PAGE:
WCRI: Pennsylvania Reforms Result in Significant Decrease in Physician-Dispensed Drugs

Two years after the passage of House Bill 1846, the frequency and cost share of physician-dispensed drugs decreased considerably in Pennsylvania in line with the aims of the legislation, according to a new study from the Workers Compensation Research Institute (WCRI) titled Monitoring Physician Dispensing Reforms in Pennsylvania.

WCRI chart depicting physician-dispensed drugs before and after PA workers’ comp reforms.

“With any reform, stakeholders want to know if the reform had its intended effect and if there were any unintended consequences,” said John Ruser, WCRI’s president and CEO. “In this case, the study finds the practice of physician dispensing became much less common in the state, and prescription drug costs decreased. But the emergence of new pharmacies in the state whose revenues were predominantly from high-priced compound drugs muted the cost savings from the reforms.”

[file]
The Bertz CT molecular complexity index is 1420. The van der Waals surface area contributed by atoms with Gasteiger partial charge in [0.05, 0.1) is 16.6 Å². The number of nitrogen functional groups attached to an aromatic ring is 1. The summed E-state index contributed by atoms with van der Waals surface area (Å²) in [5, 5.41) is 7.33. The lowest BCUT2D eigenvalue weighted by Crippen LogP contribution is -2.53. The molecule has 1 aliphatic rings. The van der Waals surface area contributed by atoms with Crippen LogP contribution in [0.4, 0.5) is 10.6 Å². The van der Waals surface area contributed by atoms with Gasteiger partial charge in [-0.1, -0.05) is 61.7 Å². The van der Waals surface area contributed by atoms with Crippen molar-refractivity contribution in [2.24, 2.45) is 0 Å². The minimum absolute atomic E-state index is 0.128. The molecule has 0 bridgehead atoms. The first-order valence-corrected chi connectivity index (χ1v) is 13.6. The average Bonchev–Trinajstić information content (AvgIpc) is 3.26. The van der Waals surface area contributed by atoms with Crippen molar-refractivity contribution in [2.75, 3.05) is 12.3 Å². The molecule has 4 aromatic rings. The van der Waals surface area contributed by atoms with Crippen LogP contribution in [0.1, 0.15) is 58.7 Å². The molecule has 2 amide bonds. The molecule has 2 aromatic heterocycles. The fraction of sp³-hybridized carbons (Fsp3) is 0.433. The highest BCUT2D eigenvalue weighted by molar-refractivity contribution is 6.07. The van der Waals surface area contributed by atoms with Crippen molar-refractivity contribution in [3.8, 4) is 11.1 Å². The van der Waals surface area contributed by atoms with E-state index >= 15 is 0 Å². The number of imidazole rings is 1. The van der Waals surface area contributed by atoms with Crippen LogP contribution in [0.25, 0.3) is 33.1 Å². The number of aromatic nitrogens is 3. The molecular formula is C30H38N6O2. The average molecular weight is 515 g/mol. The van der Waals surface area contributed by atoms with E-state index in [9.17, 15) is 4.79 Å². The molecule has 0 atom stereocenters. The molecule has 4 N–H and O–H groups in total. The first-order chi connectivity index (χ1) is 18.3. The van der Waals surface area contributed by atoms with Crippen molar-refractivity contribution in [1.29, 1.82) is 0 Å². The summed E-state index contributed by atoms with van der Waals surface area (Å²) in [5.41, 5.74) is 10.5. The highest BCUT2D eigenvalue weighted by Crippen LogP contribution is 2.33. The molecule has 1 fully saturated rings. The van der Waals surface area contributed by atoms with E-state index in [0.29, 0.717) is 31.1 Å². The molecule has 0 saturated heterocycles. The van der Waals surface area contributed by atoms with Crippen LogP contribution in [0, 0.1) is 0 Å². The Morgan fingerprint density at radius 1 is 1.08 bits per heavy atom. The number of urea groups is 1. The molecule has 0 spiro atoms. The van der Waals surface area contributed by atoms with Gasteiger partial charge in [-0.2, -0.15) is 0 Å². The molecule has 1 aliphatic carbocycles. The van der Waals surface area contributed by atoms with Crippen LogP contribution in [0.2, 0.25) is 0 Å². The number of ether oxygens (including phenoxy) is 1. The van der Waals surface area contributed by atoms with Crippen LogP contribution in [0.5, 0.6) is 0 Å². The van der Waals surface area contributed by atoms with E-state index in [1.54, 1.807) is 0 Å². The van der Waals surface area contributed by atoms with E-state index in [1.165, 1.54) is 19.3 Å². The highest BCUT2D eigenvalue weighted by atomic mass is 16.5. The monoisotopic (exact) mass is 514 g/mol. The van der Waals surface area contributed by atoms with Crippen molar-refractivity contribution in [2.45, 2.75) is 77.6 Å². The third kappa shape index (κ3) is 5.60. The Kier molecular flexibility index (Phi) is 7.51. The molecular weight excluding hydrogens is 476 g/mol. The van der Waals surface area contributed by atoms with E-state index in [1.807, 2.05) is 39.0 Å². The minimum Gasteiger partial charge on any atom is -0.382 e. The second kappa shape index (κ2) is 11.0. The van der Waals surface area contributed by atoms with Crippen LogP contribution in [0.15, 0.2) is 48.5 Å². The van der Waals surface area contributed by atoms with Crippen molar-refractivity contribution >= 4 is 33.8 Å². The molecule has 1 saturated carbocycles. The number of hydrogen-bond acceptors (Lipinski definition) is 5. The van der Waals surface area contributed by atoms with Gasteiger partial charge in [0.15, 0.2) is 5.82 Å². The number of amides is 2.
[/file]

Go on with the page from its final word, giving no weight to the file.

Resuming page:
The following are among the study’s findings:

The study used detailed transaction data for physician- and pharmacy-dispensed prescriptions filled in 2013 through 2016 that were within 24 months of the date of injury. The data used for this report came from payors that represent 47 percent of all medical claims in Pennsylvania. The authors of the study are Vennela Thumula, Te-Chun Liu, and Dongchun Wang.

For more information about this study or to purchase a copy, visit https://www.wcrinet.org/reports/monitoring-physician-dispensing-reforms-in-pennsylvania.

Source: WCRI